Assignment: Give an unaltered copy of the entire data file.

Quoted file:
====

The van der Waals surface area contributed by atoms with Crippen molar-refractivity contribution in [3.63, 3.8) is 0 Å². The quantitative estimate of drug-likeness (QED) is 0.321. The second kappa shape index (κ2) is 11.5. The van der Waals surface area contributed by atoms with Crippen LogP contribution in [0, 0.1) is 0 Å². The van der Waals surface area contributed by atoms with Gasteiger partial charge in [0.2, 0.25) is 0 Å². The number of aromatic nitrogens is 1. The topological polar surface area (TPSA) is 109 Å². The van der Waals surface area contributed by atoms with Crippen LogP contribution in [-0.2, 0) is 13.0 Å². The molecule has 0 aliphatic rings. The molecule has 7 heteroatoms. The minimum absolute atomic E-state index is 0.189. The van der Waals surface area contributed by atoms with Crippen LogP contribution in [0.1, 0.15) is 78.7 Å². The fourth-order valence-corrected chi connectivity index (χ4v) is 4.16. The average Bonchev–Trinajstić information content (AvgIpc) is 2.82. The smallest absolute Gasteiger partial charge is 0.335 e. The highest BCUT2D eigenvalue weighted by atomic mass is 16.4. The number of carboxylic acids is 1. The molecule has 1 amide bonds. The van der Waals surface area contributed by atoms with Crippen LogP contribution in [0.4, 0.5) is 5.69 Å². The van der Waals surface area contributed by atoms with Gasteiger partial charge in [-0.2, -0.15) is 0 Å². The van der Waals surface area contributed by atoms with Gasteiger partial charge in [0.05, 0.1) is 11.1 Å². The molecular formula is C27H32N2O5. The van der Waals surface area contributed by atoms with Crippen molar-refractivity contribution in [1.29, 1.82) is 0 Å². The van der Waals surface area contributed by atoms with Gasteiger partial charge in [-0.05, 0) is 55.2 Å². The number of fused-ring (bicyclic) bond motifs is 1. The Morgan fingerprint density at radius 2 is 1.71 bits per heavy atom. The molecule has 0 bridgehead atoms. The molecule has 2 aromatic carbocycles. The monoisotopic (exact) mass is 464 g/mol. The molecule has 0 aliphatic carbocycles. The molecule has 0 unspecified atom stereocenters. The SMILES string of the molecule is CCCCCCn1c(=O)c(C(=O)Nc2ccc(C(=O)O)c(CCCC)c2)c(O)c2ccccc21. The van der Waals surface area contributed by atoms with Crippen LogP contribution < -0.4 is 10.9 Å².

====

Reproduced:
The van der Waals surface area contributed by atoms with Crippen molar-refractivity contribution in [3.63, 3.8) is 0 Å². The quantitative estimate of drug-likeness (QED) is 0.321. The second kappa shape index (κ2) is 11.5. The van der Waals surface area contributed by atoms with Crippen LogP contribution in [0, 0.1) is 0 Å². The van der Waals surface area contributed by atoms with Gasteiger partial charge in [0.2, 0.25) is 0 Å². The number of aromatic nitrogens is 1. The topological polar surface area (TPSA) is 109 Å². The van der Waals surface area contributed by atoms with Crippen LogP contribution in [-0.2, 0) is 13.0 Å². The molecule has 0 aliphatic rings. The molecule has 7 heteroatoms. The minimum absolute atomic E-state index is 0.189. The van der Waals surface area contributed by atoms with Crippen LogP contribution in [0.1, 0.15) is 78.7 Å². The fourth-order valence-corrected chi connectivity index (χ4v) is 4.16. The average Bonchev–Trinajstić information content (AvgIpc) is 2.82. The smallest absolute Gasteiger partial charge is 0.335 e. The highest BCUT2D eigenvalue weighted by atomic mass is 16.4. The number of carboxylic acids is 1. The molecule has 1 amide bonds. The van der Waals surface area contributed by atoms with Crippen LogP contribution in [0.4, 0.5) is 5.69 Å². The van der Waals surface area contributed by atoms with Gasteiger partial charge in [-0.2, -0.15) is 0 Å². The van der Waals surface area contributed by atoms with Gasteiger partial charge in [0.05, 0.1) is 11.1 Å². The molecular formula is C27H32N2O5. The van der Waals surface area contributed by atoms with Crippen molar-refractivity contribution in [1.29, 1.82) is 0 Å². The van der Waals surface area contributed by atoms with Gasteiger partial charge in [-0.05, 0) is 55.2 Å². The number of fused-ring (bicyclic) bond motifs is 1. The Morgan fingerprint density at radius 2 is 1.71 bits per heavy atom. The molecule has 0 bridgehead atoms. The molecule has 2 aromatic carbocycles. The monoisotopic (exact) mass is 464 g/mol. The molecule has 0 aliphatic carbocycles. The molecule has 0 unspecified atom stereocenters. The SMILES string of the molecule is CCCCCCn1c(=O)c(C(=O)Nc2ccc(C(=O)O)c(CCCC)c2)c(O)c2ccccc21. The van der Waals surface area contributed by atoms with Crippen LogP contribution < -0.4 is 10.9 Å².